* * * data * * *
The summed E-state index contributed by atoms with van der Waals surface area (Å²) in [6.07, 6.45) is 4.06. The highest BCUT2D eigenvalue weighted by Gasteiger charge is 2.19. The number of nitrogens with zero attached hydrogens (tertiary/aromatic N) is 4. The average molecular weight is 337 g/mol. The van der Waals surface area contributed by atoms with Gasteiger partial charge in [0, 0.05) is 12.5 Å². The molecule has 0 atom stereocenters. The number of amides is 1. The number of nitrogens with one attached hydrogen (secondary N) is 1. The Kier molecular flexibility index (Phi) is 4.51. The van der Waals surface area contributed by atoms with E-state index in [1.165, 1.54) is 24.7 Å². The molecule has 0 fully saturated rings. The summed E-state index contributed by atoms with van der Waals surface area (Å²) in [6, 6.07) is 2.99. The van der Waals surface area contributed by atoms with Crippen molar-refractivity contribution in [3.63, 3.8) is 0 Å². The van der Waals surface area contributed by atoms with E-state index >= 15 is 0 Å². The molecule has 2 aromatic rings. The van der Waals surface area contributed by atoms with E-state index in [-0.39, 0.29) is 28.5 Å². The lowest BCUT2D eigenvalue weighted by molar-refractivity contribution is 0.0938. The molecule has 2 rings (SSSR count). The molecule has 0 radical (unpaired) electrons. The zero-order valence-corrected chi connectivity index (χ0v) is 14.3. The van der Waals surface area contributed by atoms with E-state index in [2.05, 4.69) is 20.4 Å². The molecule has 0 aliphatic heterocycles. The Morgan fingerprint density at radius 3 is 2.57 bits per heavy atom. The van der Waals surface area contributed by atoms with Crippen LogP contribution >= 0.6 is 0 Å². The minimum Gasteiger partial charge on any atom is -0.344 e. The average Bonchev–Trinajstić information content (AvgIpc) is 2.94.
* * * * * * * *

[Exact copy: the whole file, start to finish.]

The summed E-state index contributed by atoms with van der Waals surface area (Å²) in [6.07, 6.45) is 4.06. The highest BCUT2D eigenvalue weighted by Gasteiger charge is 2.19. The number of nitrogens with zero attached hydrogens (tertiary/aromatic N) is 4. The average molecular weight is 337 g/mol. The van der Waals surface area contributed by atoms with Gasteiger partial charge in [0, 0.05) is 12.5 Å². The molecule has 0 atom stereocenters. The number of amides is 1. The number of nitrogens with one attached hydrogen (secondary N) is 1. The Kier molecular flexibility index (Phi) is 4.51. The van der Waals surface area contributed by atoms with E-state index in [1.165, 1.54) is 24.7 Å². The molecule has 0 fully saturated rings. The summed E-state index contributed by atoms with van der Waals surface area (Å²) in [6, 6.07) is 2.99. The van der Waals surface area contributed by atoms with Crippen molar-refractivity contribution in [3.63, 3.8) is 0 Å². The van der Waals surface area contributed by atoms with E-state index >= 15 is 0 Å². The molecule has 2 aromatic rings. The van der Waals surface area contributed by atoms with E-state index in [-0.39, 0.29) is 28.5 Å². The lowest BCUT2D eigenvalue weighted by molar-refractivity contribution is 0.0938. The molecule has 2 rings (SSSR count). The molecule has 0 radical (unpaired) electrons. The zero-order valence-corrected chi connectivity index (χ0v) is 14.3. The van der Waals surface area contributed by atoms with E-state index in [2.05, 4.69) is 20.4 Å². The molecule has 0 aliphatic heterocycles. The Morgan fingerprint density at radius 3 is 2.57 bits per heavy atom. The van der Waals surface area contributed by atoms with Crippen LogP contribution >= 0.6 is 0 Å². The minimum Gasteiger partial charge on any atom is -0.344 e. The average Bonchev–Trinajstić information content (AvgIpc) is 2.94.